Investors have become more willing to pay for financial advice over the past decade, a study by Cerulli found.
The January edition of The Cerulli Edge found that from 2008 to the third quarter of 2016, the percentage of investors who are willing to pay for investment advice has grown from 40% to 50%. The percentage of those who are not willing to pay for advice has fallen just four points from 29% to 25%.
Younger investors are the most willing to pay for advice, the study found, with 79% of households between 30 and 39, and 73% of households under 30, saying they were willing to pay for advice.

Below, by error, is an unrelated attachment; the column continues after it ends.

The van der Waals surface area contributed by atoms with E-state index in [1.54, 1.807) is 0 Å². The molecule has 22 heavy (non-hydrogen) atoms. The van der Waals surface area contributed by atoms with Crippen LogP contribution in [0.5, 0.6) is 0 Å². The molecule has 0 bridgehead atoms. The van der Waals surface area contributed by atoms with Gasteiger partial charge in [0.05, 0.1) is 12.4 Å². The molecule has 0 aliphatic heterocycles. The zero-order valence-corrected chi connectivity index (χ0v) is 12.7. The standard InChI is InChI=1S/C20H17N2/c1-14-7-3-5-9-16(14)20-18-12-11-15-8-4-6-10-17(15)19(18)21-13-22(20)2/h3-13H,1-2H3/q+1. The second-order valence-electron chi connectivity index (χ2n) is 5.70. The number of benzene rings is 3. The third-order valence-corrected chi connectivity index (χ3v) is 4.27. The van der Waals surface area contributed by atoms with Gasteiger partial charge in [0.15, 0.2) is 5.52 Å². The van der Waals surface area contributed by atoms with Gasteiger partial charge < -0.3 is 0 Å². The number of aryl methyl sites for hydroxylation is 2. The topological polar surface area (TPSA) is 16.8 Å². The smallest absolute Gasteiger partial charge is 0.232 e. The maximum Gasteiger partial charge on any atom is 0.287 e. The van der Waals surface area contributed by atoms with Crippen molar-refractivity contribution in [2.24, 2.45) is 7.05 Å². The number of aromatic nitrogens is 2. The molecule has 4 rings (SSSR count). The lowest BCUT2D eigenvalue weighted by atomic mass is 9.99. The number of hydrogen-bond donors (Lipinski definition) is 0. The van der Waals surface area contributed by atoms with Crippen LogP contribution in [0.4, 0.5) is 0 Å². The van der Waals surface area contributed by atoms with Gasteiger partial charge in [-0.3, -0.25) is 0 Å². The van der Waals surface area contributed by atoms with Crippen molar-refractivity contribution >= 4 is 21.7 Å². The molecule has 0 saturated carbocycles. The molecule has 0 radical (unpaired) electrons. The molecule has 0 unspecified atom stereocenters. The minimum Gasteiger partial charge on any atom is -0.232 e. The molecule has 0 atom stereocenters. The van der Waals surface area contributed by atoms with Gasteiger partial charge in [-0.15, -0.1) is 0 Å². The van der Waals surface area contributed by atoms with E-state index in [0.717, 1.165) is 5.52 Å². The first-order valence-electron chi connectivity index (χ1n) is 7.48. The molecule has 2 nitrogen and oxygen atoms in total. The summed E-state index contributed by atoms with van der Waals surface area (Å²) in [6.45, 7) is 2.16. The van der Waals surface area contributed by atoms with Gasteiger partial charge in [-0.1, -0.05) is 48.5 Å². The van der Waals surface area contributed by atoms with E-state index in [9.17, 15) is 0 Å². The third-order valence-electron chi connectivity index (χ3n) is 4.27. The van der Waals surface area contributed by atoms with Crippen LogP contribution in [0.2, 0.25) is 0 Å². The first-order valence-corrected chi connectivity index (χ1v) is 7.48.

“Investor households in this age cohort are often having their first encounters with many of the most intimidating financial events in their lives,” the report noted. “Homeownership, marriage, child rearing, and all the financial factors associated with them present some of the most important financial decisions investors can make.”
Advisors may be reluctant to target this demographic, as they typically have fewer assets than older households, and the bulk of those assets are frequently tied up in employer-sponsored retirement plans with their own built-in investments.
Firms can create profitable long-term relationships with these investors, Cerulli suggested, by offering “scalable on-demand advice from real advisors” who can help these investors put their financial decisions in context.